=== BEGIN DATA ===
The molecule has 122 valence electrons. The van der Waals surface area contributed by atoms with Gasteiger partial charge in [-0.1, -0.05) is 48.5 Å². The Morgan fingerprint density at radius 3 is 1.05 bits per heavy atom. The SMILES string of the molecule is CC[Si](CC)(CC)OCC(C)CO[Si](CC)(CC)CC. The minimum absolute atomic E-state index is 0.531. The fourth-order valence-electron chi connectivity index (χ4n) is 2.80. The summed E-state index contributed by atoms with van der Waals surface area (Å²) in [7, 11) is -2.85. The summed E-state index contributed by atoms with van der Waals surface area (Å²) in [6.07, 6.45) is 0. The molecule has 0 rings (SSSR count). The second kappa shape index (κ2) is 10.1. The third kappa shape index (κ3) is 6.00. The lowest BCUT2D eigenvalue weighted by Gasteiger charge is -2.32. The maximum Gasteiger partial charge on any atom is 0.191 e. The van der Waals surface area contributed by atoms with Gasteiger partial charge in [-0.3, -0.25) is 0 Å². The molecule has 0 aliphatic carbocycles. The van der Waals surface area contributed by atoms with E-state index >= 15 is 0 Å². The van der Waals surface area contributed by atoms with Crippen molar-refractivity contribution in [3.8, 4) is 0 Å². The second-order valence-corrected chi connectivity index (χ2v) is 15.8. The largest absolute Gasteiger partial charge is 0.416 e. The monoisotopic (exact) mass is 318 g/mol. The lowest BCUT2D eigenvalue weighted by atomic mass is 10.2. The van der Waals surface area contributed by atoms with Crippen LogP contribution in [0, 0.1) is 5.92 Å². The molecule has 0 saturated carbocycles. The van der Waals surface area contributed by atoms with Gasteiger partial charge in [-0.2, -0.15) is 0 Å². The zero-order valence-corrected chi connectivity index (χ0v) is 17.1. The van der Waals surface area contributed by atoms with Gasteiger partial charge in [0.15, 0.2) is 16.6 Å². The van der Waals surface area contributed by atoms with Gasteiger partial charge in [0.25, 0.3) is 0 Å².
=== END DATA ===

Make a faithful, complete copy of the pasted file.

The molecule has 122 valence electrons. The van der Waals surface area contributed by atoms with Gasteiger partial charge in [-0.1, -0.05) is 48.5 Å². The Morgan fingerprint density at radius 3 is 1.05 bits per heavy atom. The SMILES string of the molecule is CC[Si](CC)(CC)OCC(C)CO[Si](CC)(CC)CC. The minimum absolute atomic E-state index is 0.531. The fourth-order valence-electron chi connectivity index (χ4n) is 2.80. The summed E-state index contributed by atoms with van der Waals surface area (Å²) in [7, 11) is -2.85. The summed E-state index contributed by atoms with van der Waals surface area (Å²) in [6.07, 6.45) is 0. The molecule has 0 rings (SSSR count). The second kappa shape index (κ2) is 10.1. The third kappa shape index (κ3) is 6.00. The lowest BCUT2D eigenvalue weighted by Gasteiger charge is -2.32. The maximum Gasteiger partial charge on any atom is 0.191 e. The van der Waals surface area contributed by atoms with Gasteiger partial charge in [-0.3, -0.25) is 0 Å². The molecule has 0 aliphatic carbocycles. The van der Waals surface area contributed by atoms with E-state index >= 15 is 0 Å². The van der Waals surface area contributed by atoms with Crippen molar-refractivity contribution in [3.8, 4) is 0 Å². The second-order valence-corrected chi connectivity index (χ2v) is 15.8. The largest absolute Gasteiger partial charge is 0.416 e. The monoisotopic (exact) mass is 318 g/mol. The lowest BCUT2D eigenvalue weighted by atomic mass is 10.2. The van der Waals surface area contributed by atoms with Crippen LogP contribution in [0, 0.1) is 5.92 Å². The molecule has 0 saturated carbocycles. The van der Waals surface area contributed by atoms with Gasteiger partial charge in [-0.2, -0.15) is 0 Å². The zero-order valence-corrected chi connectivity index (χ0v) is 17.1. The van der Waals surface area contributed by atoms with Gasteiger partial charge in [0.15, 0.2) is 16.6 Å². The van der Waals surface area contributed by atoms with Gasteiger partial charge in [0.25, 0.3) is 0 Å².